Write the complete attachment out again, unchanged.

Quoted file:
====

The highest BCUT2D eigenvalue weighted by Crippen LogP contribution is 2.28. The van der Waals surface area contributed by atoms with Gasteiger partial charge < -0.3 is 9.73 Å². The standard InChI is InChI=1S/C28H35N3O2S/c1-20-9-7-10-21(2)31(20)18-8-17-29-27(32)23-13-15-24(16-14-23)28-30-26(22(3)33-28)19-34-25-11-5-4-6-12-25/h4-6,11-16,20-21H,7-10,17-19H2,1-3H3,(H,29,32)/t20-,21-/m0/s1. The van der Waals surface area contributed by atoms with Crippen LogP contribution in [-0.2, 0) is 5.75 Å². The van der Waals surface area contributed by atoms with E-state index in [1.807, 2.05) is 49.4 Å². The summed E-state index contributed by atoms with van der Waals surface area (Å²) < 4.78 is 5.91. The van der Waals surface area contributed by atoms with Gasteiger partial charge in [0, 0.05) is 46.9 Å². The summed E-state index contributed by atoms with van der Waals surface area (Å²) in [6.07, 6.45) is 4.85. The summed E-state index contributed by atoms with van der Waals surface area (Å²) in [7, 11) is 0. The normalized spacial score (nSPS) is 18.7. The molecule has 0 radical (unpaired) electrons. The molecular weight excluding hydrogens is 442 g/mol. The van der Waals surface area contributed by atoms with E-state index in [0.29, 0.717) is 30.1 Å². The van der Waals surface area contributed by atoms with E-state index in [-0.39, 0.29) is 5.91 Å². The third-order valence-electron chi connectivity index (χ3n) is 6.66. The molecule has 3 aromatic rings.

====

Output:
The highest BCUT2D eigenvalue weighted by Crippen LogP contribution is 2.28. The van der Waals surface area contributed by atoms with Gasteiger partial charge < -0.3 is 9.73 Å². The standard InChI is InChI=1S/C28H35N3O2S/c1-20-9-7-10-21(2)31(20)18-8-17-29-27(32)23-13-15-24(16-14-23)28-30-26(22(3)33-28)19-34-25-11-5-4-6-12-25/h4-6,11-16,20-21H,7-10,17-19H2,1-3H3,(H,29,32)/t20-,21-/m0/s1. The van der Waals surface area contributed by atoms with Crippen LogP contribution in [-0.2, 0) is 5.75 Å². The van der Waals surface area contributed by atoms with E-state index in [1.807, 2.05) is 49.4 Å². The summed E-state index contributed by atoms with van der Waals surface area (Å²) < 4.78 is 5.91. The van der Waals surface area contributed by atoms with Gasteiger partial charge in [0, 0.05) is 46.9 Å². The summed E-state index contributed by atoms with van der Waals surface area (Å²) in [6.07, 6.45) is 4.85. The summed E-state index contributed by atoms with van der Waals surface area (Å²) in [7, 11) is 0. The normalized spacial score (nSPS) is 18.7. The molecule has 0 radical (unpaired) electrons. The molecular weight excluding hydrogens is 442 g/mol. The van der Waals surface area contributed by atoms with E-state index in [0.29, 0.717) is 30.1 Å². The van der Waals surface area contributed by atoms with E-state index in [-0.39, 0.29) is 5.91 Å². The third-order valence-electron chi connectivity index (χ3n) is 6.66. The molecule has 3 aromatic rings.